Senate District 8 candidate Q&A: Emily Tracy |

Back to: News

Senate District 8 candidate Q&A: Emily Tracy

Editor’s note: Republican candidate Randy Baumgardner did not submit a Q&A.

I want to be a strong voice for the rural communities of Senate District 8. Because of one-man, one-vote, the Colorado Legislature is a very urban and suburban legislature dominated by Front Range interests. The very best Western Slope legislators in our history have been those who have worked across party lines to build coalitions of legislators to get bills passed that meet our critical rural Colorado needs. The senator who is elected to represent northwest Colorado must be the one who will address the needs of our families and communities, not the one who follows the bidding of partisan masters in Denver.

I’ve lived in rural Colorado 35 years and in Summit County nearly eight years, and have worked in public policy for decades. I served eight years on the city council of Caon City, and have served for more than 12 years on land use planning commissions in two jurisdictions, including more than six years on the Summit Countywide Planning Commission. I served five years on the board of a rural economic development agency, which operated a business incubator and brought the largest federal prison complex to Colorado. I was appointed by Gov. Romer to the original Great Outdoors Colorado committee which developed the framework for dedicated funding for parks, trails, open space, rivers and wildlife. Since then more than $5 million in GOCO funds have been awarded to Summit County for important projects. In addition, my decades of work experience in the private and public sector, including working with the business community and in the courts in northwest Colorado, make me uniquely qualified to serve as senator.

Forest health is one of the highest priorities because of the continuing danger of extreme fire in our aging, drought- and beetle-impacted lodgepole forests. We’ve seen a growing number of smaller fires, quickly controlled through the fine work of area firefighters and other emergency personnel. But we cannot count on always being lucky in controlling every fire before major damage is done. Our Forest Health Task Force and others have worked to mitigate potential fire dangers. As senator, I will fight to keep fire mitigation and forest restoration funding in the budget. In the 2012 legislative session, my opponent voted against the bill – now law – that extended funding for forest restoration another five years. This is not acceptable for such a high- priority need in Summit County.

I have a long history of working with people of all political persuasions to achieve common solutions in rural Colorado. In fact, I work across the partisan divide every day at home – my husband Del Bush is a Republican, and we strive to share our common interest in public policy and politics in a positive way. Voters want an end to the partisan bickering in the Legislature that gets in the way of common sense problem- solving. It was offensive to see Republican leadership and my opponent filibuster at the end of our legislative session, blocking a bill they knew would pass if allowed to come to a vote. Not only was majority rule blocked by a minority, but approximately 30 other bills were blocked from final votes, resulting in a costly special session to pass some key Western Slope bills, including funding for water projects. If elected, I will use my mediation and conflict- resolution skills to get work done.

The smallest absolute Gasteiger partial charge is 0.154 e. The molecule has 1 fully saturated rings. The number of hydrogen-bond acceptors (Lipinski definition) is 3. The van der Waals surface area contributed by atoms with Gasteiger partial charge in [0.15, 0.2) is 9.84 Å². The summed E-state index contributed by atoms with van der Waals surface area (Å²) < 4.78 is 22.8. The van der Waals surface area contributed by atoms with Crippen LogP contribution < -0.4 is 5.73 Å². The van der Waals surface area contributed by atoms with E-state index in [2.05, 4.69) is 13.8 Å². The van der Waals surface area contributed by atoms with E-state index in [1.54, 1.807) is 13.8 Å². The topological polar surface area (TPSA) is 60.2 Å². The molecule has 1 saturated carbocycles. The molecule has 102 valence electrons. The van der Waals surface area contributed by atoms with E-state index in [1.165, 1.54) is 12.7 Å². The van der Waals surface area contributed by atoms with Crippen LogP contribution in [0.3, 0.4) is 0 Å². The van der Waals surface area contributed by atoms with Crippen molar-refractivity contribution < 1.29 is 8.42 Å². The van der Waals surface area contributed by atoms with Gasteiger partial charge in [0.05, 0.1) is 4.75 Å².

We learned in early October of another significant economic development success along Colorado’s Front Range, with a technology company bringing “hundreds of jobs” to Douglas County. This illustrates precisely the problem we have in northwest Colorado – the state’s economic development efforts exclude rural Colorado. Perhaps the powers that be in Denver believe in a “trickle over the Continental Divide” theory of economic growth. I don’t. Many smaller communities do not know how to create a custom-designed approach to economic development – growing the businesses they have, and attracting businesses that are a good fit for them. While powerful interests cheer their successes on the Front Range, we should insist that state agencies change their approach in working with our rural communities so we can see the same successes on a scale that matches our needs.